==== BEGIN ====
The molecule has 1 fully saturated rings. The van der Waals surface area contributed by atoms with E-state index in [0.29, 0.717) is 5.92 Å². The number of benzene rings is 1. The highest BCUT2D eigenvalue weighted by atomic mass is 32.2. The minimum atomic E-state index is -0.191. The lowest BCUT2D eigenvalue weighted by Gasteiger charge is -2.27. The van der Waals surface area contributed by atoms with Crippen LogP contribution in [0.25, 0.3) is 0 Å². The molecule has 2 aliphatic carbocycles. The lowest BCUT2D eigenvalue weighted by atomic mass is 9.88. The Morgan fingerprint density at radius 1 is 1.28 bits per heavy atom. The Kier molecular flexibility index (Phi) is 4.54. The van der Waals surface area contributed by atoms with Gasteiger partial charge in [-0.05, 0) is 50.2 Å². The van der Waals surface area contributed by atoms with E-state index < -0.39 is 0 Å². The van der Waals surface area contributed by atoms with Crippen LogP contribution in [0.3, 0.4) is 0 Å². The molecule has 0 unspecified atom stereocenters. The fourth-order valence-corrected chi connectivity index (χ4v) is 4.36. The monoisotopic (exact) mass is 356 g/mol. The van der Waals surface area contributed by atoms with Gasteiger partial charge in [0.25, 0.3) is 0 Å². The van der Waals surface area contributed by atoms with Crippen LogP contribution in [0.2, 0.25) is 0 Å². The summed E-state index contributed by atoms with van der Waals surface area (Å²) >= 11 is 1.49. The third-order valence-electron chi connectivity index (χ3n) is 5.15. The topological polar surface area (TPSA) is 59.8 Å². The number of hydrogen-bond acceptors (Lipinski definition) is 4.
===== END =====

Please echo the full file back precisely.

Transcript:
The molecule has 1 fully saturated rings. The van der Waals surface area contributed by atoms with E-state index in [0.29, 0.717) is 5.92 Å². The number of benzene rings is 1. The highest BCUT2D eigenvalue weighted by atomic mass is 32.2. The minimum atomic E-state index is -0.191. The lowest BCUT2D eigenvalue weighted by Gasteiger charge is -2.27. The van der Waals surface area contributed by atoms with Crippen LogP contribution in [0.25, 0.3) is 0 Å². The molecule has 2 aliphatic carbocycles. The lowest BCUT2D eigenvalue weighted by atomic mass is 9.88. The Morgan fingerprint density at radius 1 is 1.28 bits per heavy atom. The Kier molecular flexibility index (Phi) is 4.54. The van der Waals surface area contributed by atoms with Gasteiger partial charge in [-0.05, 0) is 50.2 Å². The van der Waals surface area contributed by atoms with E-state index < -0.39 is 0 Å². The van der Waals surface area contributed by atoms with Crippen LogP contribution in [0.3, 0.4) is 0 Å². The molecule has 0 unspecified atom stereocenters. The fourth-order valence-corrected chi connectivity index (χ4v) is 4.36. The monoisotopic (exact) mass is 356 g/mol. The van der Waals surface area contributed by atoms with Gasteiger partial charge in [0.25, 0.3) is 0 Å². The van der Waals surface area contributed by atoms with Crippen LogP contribution in [0.2, 0.25) is 0 Å². The summed E-state index contributed by atoms with van der Waals surface area (Å²) >= 11 is 1.49. The third-order valence-electron chi connectivity index (χ3n) is 5.15. The topological polar surface area (TPSA) is 59.8 Å². The number of hydrogen-bond acceptors (Lipinski definition) is 4.